Let the Luddites rant and rave about the dangers of technology…I stand firmly on the side of what has been coined the “Technium“.  Never have so many had the chance to sculpt, paint, program, write, play, or “do” Art.  When Michelangelo was doing his thing, the Sistine chapel was pretty much “it”.  And to see it, you had to go there.  Now, virtually everything he did is just a Google search from your admiration, derision, or apathy.

Regardless of how you feel, you can get to his work without ever leaving your house.  You can, of course, still book a flight to Italy–and for a small fee–look upon the original yourself.  (I found the link via a Google search for “Sistine Chapel Tours”…so caveat emptor, and all that.)

So first…the good news.

Since the world’s population is getting comfy with the idea of accessing _everything_ from the Internet, Lorenzo de’ Medici is no longer the only game in town for the future Michelangelo, regardless of his medium.

You have an interview scheduled with anyone, anywhere, who can find you. And–unless you can convince Bill, Warren, Carlos,  or one of the other folks from the Forbes list that your work is worth their investment–you’re going to need quite a few “someones” to help you.  The Age of the Patron is all but over.  The Age of the Patron(s), is alive and quite well, thank you.

If your medium can be recorded, that means anyone in the whole internet capable population could choose to be your Patron, from the guy down the hall, to the fine folks down at McMurdo Station.

The downside?

Everyone Else in your talent pool is completing for the same attention.  Attention is governed by the only scarce resource that will always remain scarce…Time.  You need to provide not just an experience with your Art–you need to provide one that your future Patrons will find worthy of their last currency: Attention over time.

How to do that?  The first part is easy.  Do what you do to the best of your ability, and continuously look for ways to improve what you do.  But, you were doing that anyway, right?  Were you?

Every once in awhile, an Artist you love gives a performance that just isn’t up to par…they “phone it in”.  Be it a lip-synced song, a half effort with a script, a book that just reads, well, tired.

You can tell when an Artist is punching a clock, can’t you?  So can everybody else—your future Patrons.  So,  first rule of finding your Patrons is simple.  Don’t disappoint them–Give your all to your Art.

Rule One: Give your All to Your Art.

How does that find your Patron?

If you’re reading a blog this obscure, odds are you’re already doing it.😉

Give your all to your art.  More than just making your art–millions of folks make music, paintings, and pictures that never leave the Garage or the Basement. The Field of Dreams is the only place THAT worked.

Give yourself the Time to build skills if skills are what your style of music calls for.  If your music needs powerful enthusiasm and a powerful stage presence, then study and practice that. Give your Art the time and dedication, and it will reward both yourself, and your future Patron(s). Common sense, you say….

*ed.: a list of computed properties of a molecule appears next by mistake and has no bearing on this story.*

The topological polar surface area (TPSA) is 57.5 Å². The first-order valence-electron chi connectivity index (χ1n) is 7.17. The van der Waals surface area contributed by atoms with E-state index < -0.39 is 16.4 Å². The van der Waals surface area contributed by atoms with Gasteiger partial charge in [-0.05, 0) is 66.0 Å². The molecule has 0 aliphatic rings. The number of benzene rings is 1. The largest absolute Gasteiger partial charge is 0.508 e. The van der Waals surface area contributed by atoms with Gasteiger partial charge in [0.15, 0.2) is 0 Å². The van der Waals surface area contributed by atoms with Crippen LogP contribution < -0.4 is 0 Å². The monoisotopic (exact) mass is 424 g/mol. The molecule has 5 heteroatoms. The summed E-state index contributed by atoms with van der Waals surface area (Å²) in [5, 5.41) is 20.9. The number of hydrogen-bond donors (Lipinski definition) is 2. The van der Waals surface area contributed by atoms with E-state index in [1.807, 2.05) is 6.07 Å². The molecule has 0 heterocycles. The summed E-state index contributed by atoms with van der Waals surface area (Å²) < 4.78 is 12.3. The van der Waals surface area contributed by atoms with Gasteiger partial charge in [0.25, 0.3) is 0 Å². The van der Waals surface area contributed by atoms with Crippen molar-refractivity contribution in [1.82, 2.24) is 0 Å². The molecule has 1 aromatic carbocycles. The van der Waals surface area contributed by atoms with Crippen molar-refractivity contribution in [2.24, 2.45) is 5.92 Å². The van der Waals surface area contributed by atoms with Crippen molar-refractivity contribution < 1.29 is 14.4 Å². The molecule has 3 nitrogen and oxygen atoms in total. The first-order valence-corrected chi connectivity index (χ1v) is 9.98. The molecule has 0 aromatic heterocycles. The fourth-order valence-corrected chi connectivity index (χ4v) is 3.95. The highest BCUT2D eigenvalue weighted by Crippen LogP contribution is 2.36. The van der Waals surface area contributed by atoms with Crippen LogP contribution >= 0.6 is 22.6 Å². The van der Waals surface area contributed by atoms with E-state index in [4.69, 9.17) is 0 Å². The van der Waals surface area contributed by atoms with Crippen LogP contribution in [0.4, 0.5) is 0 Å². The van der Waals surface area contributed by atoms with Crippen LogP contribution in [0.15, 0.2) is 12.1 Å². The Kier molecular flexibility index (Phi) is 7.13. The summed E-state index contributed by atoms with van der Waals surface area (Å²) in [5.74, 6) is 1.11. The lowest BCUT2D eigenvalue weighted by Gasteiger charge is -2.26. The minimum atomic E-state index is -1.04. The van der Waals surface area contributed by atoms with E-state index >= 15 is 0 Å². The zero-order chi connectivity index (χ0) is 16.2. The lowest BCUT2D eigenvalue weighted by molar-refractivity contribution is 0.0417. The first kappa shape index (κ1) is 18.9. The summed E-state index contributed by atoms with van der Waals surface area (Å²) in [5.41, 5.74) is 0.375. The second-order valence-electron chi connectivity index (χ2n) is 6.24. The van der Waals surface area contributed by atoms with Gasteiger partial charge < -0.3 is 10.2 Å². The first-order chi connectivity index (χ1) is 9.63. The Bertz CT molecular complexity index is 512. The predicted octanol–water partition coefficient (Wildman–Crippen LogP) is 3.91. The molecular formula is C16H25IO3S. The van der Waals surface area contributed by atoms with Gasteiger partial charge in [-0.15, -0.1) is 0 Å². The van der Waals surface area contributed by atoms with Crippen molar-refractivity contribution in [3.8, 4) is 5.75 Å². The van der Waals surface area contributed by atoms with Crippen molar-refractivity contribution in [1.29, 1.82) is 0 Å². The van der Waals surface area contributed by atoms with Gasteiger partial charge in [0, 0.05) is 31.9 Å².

The resources to succeed are absolutely out there if you are solid on Rule One.  But don’t stop there…You need more than Rule One to find your Patron(s).  The drive to create, and believe in what you’ve created end with Rule One. You need more:

Rule Two: You ARE your marketing dept.–so start marketing!

Find ways to make your work audible and visible. This is the part where artists stumble.  This is the part where an Artist does not. There is a reason for the vaunted “Rock Star” ego.  You have to believe in yourself and what you do….a LOT…to make it happen.  More than just make the music, these days….If you’re making music in the garage, do yourself the favor of  googling up some resources to help folks find you.  Try the Indie Band Survival Guide, for starters–that will lead to other resources–all online.

Hundreds of books have been written on how to “Make It In the Music Business”, and no offense to the authors–they put in a lot of time and effort–but if its on a dead tree, its probably a Mostly Dead idea. The Old Ways aren’t all the way dead–if they were, like Max said: all we could do is check for loose change. But….

For the most part, the answers live in the Cloud now–nothing else changes fast enough to keep up.

Get inside your Patron(s)’ head: You know what you sound like, and WHO you sound like.  Find out where Patrons find them, and you’ve found out where their Patrons might become your Patrons.  iPods hold a LOT of music–there’s room for you on them.

You don’t have to stop there. The advent of file-sharing has done more than just make a LOT of music available to a lot of people.  It has encouraged breaking down the walls of music tribalism.  Country Music lives on the same iPod these days as Pop, Surf, Metal, Rap, etc.  People want music to be GOOD these days.  Ask anyone under 20 what  they like, muscially. Go ahead, I’ll wait…..

They didn’t give you a genre, did they?  They said something like, “Oh, I like everything–except maybe (fill in the blank).  I like, you know…good music.”

So….all they really want, these Patrons, is to listen to music that obeys Rule One.  So, get out there and find ’em.  you certainly don’t need to abandon the Old Ways of doing so…just just need to add more to the Old Ways.

Doing the dreaded Bar Gig, for instance.

You know it well…Your close friends are there out of a sense of loyalty, your associates and aquaintances might drop in to see just what it is you’re doing–cause you talk about it all the time, after all–and there are some complete strangers as well.